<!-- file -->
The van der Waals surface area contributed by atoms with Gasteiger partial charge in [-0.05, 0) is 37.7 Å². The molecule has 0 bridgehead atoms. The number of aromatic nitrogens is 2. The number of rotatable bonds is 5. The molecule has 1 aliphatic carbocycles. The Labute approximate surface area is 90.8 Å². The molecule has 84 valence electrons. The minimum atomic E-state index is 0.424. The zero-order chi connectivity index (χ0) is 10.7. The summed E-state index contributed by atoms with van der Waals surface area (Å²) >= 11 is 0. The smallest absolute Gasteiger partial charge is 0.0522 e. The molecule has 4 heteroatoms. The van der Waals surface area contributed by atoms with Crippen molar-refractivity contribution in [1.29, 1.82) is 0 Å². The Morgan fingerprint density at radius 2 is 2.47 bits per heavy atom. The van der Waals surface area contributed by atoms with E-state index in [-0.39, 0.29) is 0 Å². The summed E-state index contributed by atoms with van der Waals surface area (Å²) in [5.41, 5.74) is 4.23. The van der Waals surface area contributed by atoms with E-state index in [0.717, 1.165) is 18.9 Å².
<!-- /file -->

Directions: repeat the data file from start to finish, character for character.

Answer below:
The van der Waals surface area contributed by atoms with Gasteiger partial charge in [-0.05, 0) is 37.7 Å². The molecule has 0 bridgehead atoms. The number of aromatic nitrogens is 2. The number of rotatable bonds is 5. The molecule has 1 aliphatic carbocycles. The Labute approximate surface area is 90.8 Å². The molecule has 84 valence electrons. The minimum atomic E-state index is 0.424. The zero-order chi connectivity index (χ0) is 10.7. The summed E-state index contributed by atoms with van der Waals surface area (Å²) >= 11 is 0. The smallest absolute Gasteiger partial charge is 0.0522 e. The molecule has 4 heteroatoms. The van der Waals surface area contributed by atoms with Crippen molar-refractivity contribution in [1.29, 1.82) is 0 Å². The Morgan fingerprint density at radius 2 is 2.47 bits per heavy atom. The van der Waals surface area contributed by atoms with E-state index in [-0.39, 0.29) is 0 Å². The summed E-state index contributed by atoms with van der Waals surface area (Å²) in [5.41, 5.74) is 4.23. The van der Waals surface area contributed by atoms with E-state index in [0.717, 1.165) is 18.9 Å².